Publication date: 2009-06-12
First Published in Energy Policy
Authors: E. Nygren et al
Most aviation fuels are jet fuels originating from crude oil. Crude oil must be refined to be useful, and jet fuel is only one of many products that can be derived from crude oil. Jet fuel is extracted from the middle distillates fraction and competes, for example, with the production of diesel.
Crude oil is a limited natural resource subject to depletion, and several reports indicate that the world’s crude oil production is close to the maximum level and that it will start to decrease after reaching this maximum. A post-Kyoto political agenda to reduce oil consumption will have the same effect on aviation fuel production as a natural decline in the crude oil production. On the other hand, it is predicted by the aviation industry that aviation traffic will keep on increasing.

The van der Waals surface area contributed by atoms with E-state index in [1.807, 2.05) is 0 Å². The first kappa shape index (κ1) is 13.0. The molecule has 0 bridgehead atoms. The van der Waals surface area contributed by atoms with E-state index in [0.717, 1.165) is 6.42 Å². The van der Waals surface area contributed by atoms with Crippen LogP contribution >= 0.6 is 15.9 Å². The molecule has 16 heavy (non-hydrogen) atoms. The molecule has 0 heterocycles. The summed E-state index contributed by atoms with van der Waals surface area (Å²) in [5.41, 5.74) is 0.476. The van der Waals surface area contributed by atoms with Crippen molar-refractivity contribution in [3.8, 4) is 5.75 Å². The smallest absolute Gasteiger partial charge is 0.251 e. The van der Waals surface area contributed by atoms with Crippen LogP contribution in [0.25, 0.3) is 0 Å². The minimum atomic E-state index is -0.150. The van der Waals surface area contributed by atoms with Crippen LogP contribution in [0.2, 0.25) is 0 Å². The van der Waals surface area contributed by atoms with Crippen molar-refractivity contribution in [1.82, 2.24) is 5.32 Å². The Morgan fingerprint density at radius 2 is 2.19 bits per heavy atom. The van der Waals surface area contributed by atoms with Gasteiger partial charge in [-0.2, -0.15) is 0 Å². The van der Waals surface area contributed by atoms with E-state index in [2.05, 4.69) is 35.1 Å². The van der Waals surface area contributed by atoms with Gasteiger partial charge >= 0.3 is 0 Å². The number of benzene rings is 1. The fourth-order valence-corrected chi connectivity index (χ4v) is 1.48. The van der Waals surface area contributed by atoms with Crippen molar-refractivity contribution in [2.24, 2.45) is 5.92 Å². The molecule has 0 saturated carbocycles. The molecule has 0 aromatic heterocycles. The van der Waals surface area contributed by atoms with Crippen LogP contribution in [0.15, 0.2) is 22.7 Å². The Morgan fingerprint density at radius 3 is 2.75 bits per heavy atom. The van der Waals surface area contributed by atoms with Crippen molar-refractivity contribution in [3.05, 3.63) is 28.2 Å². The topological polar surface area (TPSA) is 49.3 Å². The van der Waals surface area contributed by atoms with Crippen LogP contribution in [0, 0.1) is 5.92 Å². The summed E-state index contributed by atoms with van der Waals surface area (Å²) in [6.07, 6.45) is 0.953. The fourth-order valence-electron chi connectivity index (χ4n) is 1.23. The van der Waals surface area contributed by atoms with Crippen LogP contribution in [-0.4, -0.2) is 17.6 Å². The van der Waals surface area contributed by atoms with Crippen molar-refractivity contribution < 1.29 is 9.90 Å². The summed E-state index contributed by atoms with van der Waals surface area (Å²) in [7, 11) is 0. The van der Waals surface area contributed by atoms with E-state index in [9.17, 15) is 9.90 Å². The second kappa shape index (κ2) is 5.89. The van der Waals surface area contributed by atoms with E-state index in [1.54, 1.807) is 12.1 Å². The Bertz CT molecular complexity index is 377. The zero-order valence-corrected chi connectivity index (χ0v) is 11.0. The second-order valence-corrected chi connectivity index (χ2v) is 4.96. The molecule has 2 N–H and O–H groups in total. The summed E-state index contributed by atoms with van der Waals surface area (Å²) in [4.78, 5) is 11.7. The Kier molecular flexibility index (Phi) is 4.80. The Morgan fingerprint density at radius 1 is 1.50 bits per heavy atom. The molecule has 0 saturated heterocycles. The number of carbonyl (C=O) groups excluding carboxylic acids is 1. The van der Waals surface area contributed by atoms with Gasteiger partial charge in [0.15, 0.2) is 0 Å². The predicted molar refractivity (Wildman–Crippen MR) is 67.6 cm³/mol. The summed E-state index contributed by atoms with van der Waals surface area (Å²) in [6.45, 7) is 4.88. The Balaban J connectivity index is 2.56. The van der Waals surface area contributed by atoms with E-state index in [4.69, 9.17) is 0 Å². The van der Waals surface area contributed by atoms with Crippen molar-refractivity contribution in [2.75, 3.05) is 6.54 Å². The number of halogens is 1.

The industry has put ambitious goals on increases in fuel efficiency for the aviation fleet. Traffic is predicted to grow by 5% per year to 2026, fuel demand by about 3% per year. At the same time, aviation fuel production is predicted to decrease by several percents each year after the crude oil production peak is reached resulting in a substantial shortage of jet fuel by 2026. The aviation industry will have a hard time replacing this with fuel from other sources, even if air traffic remains at current levels.
Published in: Energy Policy, Volume 37, Issue 10, October 2009, Pages 4003-4010
Available from: ScienceDirect